Garmisch, Germany, with the Giraud in-laws

Garmisch, Germany, with the Giraud in-laws

Germany figures in another Christmas, my last one in college. As an Army dependent, I had a free trip to my parents’ home in Mannheim, but it was space available from Maguire Air Force Base in New Jersey. A large group of students and military personnel waited about five days for a seat. An older Master Sergeant became my protector and took me to see the Cary Grant/Audrey Hepburn movie “Charade.”  Once in Germany, I felt like a debutante with all the social activities and attention from eligible Army lieutenants. Winging homeward to the US on New Year’s Eve, a few of us college coeds were invited by flirtatious Air Force pilots into the cockpit to see the Midnight Sun over Northern Canada.

And I’d forgotten about another German Christmas in 1967, shortly after I was married. My husband’s parents, as well as my own, were in the US Army stationed in Germany. My folks were in Frankfurt and his were in Kaiserslautern. The photo above shows me on the left with my fuzzy white hat, and my delightful in-laws (Ella was German and Lyle was from South Dakota) during a visit to picturesque Garmisch in Bavaria, near the Austrian border. I was already a Californian, so I was holding my ears to keep warm!

I recall my daughter Heidi’s second Christmas and the Fisher-Price dollhouse Santa brought. She was old enough to appreciate it, and I can still see it because it’s on film. I was about six months pregnant with her brother at the time.

I can’t forget the memory of the last family Christmas I spent with my parents, sister and brother. My little family—husband and two youngsters–drove  from LA to San Antonio, Texas, in a spacious Plymouth; the backseat was large enough for a crib mattress, an idea I’d gotten from a TV show. I bought a harness for both kids (three years old and eight months old) and strapped them to the seat belts, so they could sleep and also crawl around. It might not be considered safe now, but nothing bad happened.

That Christmas my mother’s kidney disease was just beginning to get worse, my brother was still in college and my sister was going to junior college in Utah. Two years later my mother had left the world for good.

A few years later my sister joined us for a California taste of winter. My mother-in-law rented a cabin in the San Bernardino Mountains, which gave us a whole new perspective on the holidays. We bought a tree on the way there, a bargain since it was Christmas Eve, and then had to lug everything up countless steps to this aerie on the hill with a view of a small lake below. We did our decorating the old-fashioned way by stringing popcorn. Before we left a few days later, my kids tried out sledding for the first time.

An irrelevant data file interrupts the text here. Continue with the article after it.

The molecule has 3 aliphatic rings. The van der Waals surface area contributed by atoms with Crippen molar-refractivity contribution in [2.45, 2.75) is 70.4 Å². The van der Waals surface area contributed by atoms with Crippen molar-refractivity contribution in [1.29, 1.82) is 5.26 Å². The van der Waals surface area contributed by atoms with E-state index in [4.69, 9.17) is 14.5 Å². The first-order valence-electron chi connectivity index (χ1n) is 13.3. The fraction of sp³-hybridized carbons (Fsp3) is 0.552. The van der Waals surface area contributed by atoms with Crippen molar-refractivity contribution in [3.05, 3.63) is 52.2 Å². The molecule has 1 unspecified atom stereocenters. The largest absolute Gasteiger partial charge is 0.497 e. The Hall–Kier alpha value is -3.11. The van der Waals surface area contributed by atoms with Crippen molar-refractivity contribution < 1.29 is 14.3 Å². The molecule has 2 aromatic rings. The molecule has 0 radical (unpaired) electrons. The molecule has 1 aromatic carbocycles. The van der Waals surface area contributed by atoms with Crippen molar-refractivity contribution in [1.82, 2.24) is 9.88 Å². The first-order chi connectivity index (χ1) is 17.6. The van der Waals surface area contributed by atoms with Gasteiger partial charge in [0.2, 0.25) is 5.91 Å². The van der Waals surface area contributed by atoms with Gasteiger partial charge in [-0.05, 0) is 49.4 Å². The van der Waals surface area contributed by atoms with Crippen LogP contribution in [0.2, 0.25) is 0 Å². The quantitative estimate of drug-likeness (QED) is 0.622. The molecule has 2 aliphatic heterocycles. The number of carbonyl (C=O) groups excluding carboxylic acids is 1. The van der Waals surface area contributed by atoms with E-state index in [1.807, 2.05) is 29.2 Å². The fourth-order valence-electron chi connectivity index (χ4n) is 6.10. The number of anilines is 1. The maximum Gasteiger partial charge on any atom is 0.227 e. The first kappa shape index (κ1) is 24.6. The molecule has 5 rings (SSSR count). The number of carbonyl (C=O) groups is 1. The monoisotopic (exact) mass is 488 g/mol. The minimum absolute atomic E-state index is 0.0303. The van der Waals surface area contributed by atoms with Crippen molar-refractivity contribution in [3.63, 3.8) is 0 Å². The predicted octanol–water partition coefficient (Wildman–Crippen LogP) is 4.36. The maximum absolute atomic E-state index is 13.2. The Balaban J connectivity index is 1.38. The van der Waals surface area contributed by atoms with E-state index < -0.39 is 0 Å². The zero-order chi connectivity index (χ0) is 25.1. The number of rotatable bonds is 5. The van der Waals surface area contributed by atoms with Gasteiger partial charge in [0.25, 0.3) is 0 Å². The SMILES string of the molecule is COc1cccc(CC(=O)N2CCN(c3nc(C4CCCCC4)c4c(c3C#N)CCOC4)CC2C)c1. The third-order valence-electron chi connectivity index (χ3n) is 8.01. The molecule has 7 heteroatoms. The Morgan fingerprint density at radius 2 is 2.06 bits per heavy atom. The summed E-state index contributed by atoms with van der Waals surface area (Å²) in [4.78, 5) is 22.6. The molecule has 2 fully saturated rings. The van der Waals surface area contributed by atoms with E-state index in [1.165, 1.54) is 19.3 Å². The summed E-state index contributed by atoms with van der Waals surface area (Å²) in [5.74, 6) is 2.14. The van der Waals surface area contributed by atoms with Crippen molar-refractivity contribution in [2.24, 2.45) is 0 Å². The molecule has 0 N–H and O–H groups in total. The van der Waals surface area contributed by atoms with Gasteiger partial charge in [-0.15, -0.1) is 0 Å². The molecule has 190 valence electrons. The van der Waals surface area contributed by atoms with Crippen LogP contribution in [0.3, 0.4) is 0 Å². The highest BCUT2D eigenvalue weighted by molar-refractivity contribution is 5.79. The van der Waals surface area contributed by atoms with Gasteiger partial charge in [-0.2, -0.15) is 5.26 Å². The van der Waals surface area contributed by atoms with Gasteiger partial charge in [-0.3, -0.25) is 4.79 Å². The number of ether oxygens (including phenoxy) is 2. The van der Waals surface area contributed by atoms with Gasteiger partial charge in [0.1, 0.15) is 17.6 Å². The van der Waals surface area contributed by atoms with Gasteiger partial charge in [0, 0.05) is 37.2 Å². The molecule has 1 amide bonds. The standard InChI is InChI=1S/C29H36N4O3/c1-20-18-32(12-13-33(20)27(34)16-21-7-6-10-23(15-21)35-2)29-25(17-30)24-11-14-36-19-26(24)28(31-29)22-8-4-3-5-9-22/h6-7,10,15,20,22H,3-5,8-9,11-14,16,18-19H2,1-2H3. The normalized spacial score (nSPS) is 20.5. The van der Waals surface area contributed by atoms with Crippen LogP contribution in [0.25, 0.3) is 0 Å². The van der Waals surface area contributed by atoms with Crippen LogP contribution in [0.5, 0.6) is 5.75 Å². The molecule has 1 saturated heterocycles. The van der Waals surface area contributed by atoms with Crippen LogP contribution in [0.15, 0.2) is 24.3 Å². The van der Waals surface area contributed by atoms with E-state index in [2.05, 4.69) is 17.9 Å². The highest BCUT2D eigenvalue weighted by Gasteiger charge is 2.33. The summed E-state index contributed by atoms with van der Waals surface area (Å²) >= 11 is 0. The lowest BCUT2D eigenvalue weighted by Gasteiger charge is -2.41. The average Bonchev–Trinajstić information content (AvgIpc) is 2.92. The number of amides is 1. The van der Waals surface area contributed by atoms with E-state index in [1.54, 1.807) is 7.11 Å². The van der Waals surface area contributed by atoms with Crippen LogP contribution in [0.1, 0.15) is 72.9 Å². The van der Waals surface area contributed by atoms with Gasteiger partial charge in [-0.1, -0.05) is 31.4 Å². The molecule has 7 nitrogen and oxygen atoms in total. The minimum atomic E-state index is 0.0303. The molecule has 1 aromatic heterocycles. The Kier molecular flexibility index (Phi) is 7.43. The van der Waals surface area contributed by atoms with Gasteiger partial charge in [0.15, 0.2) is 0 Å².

Dealing with my new divorce in the 1980s felt daunting, but my sister’s small family and my still single brother were supportive by joining me and my kids in Los Angeles for Christmas. Four small children and four adults filled my house with laughter, and my sister brought along the ingredients to make a lovely little gingerbread house.



This past year has been a busy one for editing personal stories, advice/guidance books, and even spiritual books. It kept me occupied and entertained. A few synopses and a book cover are below.

Dick Mawson’s memoir, The Gods Who Fell from the Sky, tells of growing up in Rhodesia. At the age of four, he and his family survived a plane crash on their  journey from England to Africa in a small twin-engine plane;  at eleven years old he dealt with the challenge of losing his right leg below the knee in a farm plowing accident. Undeterred, he developed a love for speed and went on to race hydroplane boats and then cars on African and European racing tracks. His story was too full of excitement for one volume and he’s already working on the second book. The book is being published by a Johannesburg publisher this month, Porcupine Press, as indicated in the cover photo. Look for it on the Internet, it’s quite a read.

Book Cover

Book Cover of Dick Mawson’s Memoir



Tim Gurung, my client in Hong Kong is a fascinating fellow who was born in Nepal, served as a Ghurka in the British Army, and is now a family man with his own business. He writes in English and speaks five languages. I’ve edited five of his books so far and working on The Cursed Nation, number six, which focuses on Nepal. His books contain life lessons about different cultures finding harmony and learning to respect each other. He wants to eventually move back to Nepal, a very poor country, and help his people.